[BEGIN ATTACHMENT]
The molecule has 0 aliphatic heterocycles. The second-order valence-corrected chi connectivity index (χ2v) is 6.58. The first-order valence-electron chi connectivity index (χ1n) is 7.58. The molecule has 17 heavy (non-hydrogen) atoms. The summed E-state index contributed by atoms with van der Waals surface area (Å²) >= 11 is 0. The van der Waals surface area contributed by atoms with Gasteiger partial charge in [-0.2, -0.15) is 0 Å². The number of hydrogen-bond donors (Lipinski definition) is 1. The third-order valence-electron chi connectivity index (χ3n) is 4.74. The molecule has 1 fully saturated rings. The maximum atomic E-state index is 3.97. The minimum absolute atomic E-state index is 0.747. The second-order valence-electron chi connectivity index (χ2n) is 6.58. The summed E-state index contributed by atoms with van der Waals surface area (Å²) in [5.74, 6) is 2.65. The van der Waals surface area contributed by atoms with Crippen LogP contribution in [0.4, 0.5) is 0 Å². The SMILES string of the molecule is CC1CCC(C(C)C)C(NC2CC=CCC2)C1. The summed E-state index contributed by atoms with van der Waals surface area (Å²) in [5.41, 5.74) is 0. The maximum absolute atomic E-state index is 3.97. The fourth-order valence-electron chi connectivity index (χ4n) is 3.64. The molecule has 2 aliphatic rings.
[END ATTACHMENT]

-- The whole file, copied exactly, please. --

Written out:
The molecule has 0 aliphatic heterocycles. The second-order valence-corrected chi connectivity index (χ2v) is 6.58. The first-order valence-electron chi connectivity index (χ1n) is 7.58. The molecule has 17 heavy (non-hydrogen) atoms. The summed E-state index contributed by atoms with van der Waals surface area (Å²) >= 11 is 0. The van der Waals surface area contributed by atoms with Gasteiger partial charge in [-0.2, -0.15) is 0 Å². The number of hydrogen-bond donors (Lipinski definition) is 1. The third-order valence-electron chi connectivity index (χ3n) is 4.74. The molecule has 1 fully saturated rings. The maximum atomic E-state index is 3.97. The minimum absolute atomic E-state index is 0.747. The second-order valence-electron chi connectivity index (χ2n) is 6.58. The summed E-state index contributed by atoms with van der Waals surface area (Å²) in [5.74, 6) is 2.65. The van der Waals surface area contributed by atoms with Crippen LogP contribution in [0.4, 0.5) is 0 Å². The SMILES string of the molecule is CC1CCC(C(C)C)C(NC2CC=CCC2)C1. The summed E-state index contributed by atoms with van der Waals surface area (Å²) in [5.41, 5.74) is 0. The maximum absolute atomic E-state index is 3.97. The fourth-order valence-electron chi connectivity index (χ4n) is 3.64. The molecule has 2 aliphatic rings.